Throughout these months of conversation about immigration reform, I have wondered what my grandparents expected
and envisioned when they came to this country over 100 years ago.
I know that they were expecting something better than the lives they knew in Lithuania. They wanted freedom from fear and prejudice, and an opportunity to make a living without restrictions because of who they were. They wanted to be accepted as full citizens in the city and nation where they lived.
Wolf, Pearl, Mendel and Anna - my grandparents - celebrated the Jewish holiday of Passover every year, singing their special melodies about the Israelites moving from bondage to freedom.
I never really made a connection between their freedom in this country and those tunes that my dad and his brothers sang at our Passover table and passed on to my brother and me.
But the connection is there.
In his book "America's Prophet," author Bruce Feiler described the central place of Moses in the lore of the United States. Feiler explained that the biblical story of that humble man leading his people to liberty was adopted from one generation to the next in our country as THE American story.
It is that story that the Hebrew bible intended for us to adopt as a foundation for compassion, empathy, fairness, and a welcoming spirit to all people who would join us in the American experiment.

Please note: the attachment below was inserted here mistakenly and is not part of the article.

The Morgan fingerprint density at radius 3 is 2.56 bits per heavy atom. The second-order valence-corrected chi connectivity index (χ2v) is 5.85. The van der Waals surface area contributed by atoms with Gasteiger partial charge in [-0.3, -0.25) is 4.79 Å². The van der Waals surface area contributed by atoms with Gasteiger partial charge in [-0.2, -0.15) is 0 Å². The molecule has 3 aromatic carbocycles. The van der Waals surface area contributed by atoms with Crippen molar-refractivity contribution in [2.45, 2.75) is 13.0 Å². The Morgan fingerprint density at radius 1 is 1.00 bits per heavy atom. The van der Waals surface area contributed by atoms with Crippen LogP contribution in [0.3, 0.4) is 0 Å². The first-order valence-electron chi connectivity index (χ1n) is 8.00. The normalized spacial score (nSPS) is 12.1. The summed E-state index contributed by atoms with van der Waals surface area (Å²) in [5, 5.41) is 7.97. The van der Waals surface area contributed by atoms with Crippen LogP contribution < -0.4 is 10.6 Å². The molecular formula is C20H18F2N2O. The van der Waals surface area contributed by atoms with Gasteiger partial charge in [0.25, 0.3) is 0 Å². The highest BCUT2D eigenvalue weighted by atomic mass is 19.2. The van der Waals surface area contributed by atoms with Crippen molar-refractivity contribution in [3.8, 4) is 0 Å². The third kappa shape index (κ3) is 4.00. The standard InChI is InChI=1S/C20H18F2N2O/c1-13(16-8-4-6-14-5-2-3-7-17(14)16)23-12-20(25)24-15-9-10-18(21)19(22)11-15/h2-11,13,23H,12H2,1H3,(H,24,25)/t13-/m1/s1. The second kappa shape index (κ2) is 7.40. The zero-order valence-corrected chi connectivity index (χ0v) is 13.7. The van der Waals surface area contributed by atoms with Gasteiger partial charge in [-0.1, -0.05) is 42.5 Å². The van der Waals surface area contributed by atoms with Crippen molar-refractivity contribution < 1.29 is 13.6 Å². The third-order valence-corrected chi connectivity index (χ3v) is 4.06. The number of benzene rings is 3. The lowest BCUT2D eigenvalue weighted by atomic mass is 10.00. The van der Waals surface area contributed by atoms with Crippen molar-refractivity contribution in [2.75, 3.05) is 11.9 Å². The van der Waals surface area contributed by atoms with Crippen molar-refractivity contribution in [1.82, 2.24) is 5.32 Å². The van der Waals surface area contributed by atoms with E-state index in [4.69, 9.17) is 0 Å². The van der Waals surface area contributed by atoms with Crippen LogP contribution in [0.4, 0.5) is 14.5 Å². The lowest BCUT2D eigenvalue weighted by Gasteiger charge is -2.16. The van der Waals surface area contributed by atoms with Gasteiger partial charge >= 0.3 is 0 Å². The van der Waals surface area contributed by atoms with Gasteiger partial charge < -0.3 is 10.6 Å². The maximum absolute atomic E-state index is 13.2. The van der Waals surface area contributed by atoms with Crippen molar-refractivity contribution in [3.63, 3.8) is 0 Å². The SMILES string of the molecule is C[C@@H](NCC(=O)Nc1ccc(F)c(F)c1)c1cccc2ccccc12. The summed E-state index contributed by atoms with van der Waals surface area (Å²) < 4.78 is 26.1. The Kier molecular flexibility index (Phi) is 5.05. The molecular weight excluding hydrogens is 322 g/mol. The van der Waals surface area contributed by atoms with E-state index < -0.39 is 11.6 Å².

In Leviticus chapter 19, we hear a powerful call for openness and compassion that has resounded through the ages, a call we cannot ignore: When strangers reside with you in your land, you shall not wrong them. The strangers who reside with you shall be to you as your citizens, and you shall love each one as yourself, for you were strangers in the land of Egypt.
This teaching sets the bar high for how we should approach our neighbors from many places and backgrounds. In our perspectives and our policies, we should respect citizens and aspiring citizens alike as having the potential to add something special to our nation.
This is a central principle that many national legislators have cited over the last year in their approach to new standards for immigration.
These are principles that we in the faith community would like our our own representative, Steve Pearce, to consider in his votes on these crucial issues.
What I want to know from the House of Representatives is this:
that people who want to be citizens now, like my grandparents, Wolf and Pearl and Mendel and Anna, can still have hope for a better life in our country and that they will be welcomed with open arms.
My grandparents entered through Ellis Island because they could along with many other people. Because of our current laws, pathways to entry and citizenship that were once open are now all but closed.
We need leaders who will open pathways and doorways and hearts
so that we can be a welcoming and compassionate nation that values what everyone who lives here can contribute.